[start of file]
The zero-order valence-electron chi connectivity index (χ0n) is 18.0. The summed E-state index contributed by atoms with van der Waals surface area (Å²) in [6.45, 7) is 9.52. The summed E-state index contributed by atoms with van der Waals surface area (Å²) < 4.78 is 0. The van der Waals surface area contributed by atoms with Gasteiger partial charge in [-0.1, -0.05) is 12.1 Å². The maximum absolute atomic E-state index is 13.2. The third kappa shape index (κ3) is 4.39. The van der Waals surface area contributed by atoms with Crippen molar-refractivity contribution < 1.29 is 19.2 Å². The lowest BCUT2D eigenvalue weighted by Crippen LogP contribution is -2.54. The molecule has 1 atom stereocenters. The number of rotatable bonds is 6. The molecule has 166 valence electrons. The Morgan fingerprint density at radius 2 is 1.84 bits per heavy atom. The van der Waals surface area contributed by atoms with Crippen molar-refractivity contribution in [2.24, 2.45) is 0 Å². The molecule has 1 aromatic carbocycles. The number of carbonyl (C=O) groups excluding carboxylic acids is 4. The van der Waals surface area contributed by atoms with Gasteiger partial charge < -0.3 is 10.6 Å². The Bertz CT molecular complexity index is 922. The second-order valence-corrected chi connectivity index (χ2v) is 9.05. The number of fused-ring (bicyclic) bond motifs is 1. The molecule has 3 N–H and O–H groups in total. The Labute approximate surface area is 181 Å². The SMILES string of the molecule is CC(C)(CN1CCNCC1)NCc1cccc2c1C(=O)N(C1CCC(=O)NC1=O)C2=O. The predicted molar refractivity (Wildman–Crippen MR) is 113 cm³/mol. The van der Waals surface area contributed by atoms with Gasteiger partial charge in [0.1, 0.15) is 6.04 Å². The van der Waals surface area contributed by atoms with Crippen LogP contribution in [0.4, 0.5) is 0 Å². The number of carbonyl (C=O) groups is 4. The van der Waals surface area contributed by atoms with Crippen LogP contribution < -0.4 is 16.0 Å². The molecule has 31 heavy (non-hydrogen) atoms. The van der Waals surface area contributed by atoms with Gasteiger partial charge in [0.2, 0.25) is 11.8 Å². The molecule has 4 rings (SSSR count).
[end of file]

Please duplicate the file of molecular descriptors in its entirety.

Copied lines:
The zero-order valence-electron chi connectivity index (χ0n) is 18.0. The summed E-state index contributed by atoms with van der Waals surface area (Å²) in [6.45, 7) is 9.52. The summed E-state index contributed by atoms with van der Waals surface area (Å²) < 4.78 is 0. The van der Waals surface area contributed by atoms with Gasteiger partial charge in [-0.1, -0.05) is 12.1 Å². The maximum absolute atomic E-state index is 13.2. The third kappa shape index (κ3) is 4.39. The van der Waals surface area contributed by atoms with Crippen molar-refractivity contribution < 1.29 is 19.2 Å². The lowest BCUT2D eigenvalue weighted by Crippen LogP contribution is -2.54. The molecule has 1 atom stereocenters. The number of rotatable bonds is 6. The molecule has 166 valence electrons. The Morgan fingerprint density at radius 2 is 1.84 bits per heavy atom. The van der Waals surface area contributed by atoms with Crippen molar-refractivity contribution in [2.24, 2.45) is 0 Å². The molecule has 1 aromatic carbocycles. The number of carbonyl (C=O) groups excluding carboxylic acids is 4. The van der Waals surface area contributed by atoms with Gasteiger partial charge < -0.3 is 10.6 Å². The Bertz CT molecular complexity index is 922. The second-order valence-corrected chi connectivity index (χ2v) is 9.05. The number of fused-ring (bicyclic) bond motifs is 1. The molecule has 3 N–H and O–H groups in total. The Labute approximate surface area is 181 Å². The SMILES string of the molecule is CC(C)(CN1CCNCC1)NCc1cccc2c1C(=O)N(C1CCC(=O)NC1=O)C2=O. The predicted molar refractivity (Wildman–Crippen MR) is 113 cm³/mol. The van der Waals surface area contributed by atoms with Gasteiger partial charge in [0.1, 0.15) is 6.04 Å². The van der Waals surface area contributed by atoms with Crippen LogP contribution in [0.4, 0.5) is 0 Å². The number of carbonyl (C=O) groups is 4. The van der Waals surface area contributed by atoms with Crippen LogP contribution < -0.4 is 16.0 Å². The molecule has 31 heavy (non-hydrogen) atoms. The van der Waals surface area contributed by atoms with Gasteiger partial charge in [0.2, 0.25) is 11.8 Å². The molecule has 4 rings (SSSR count).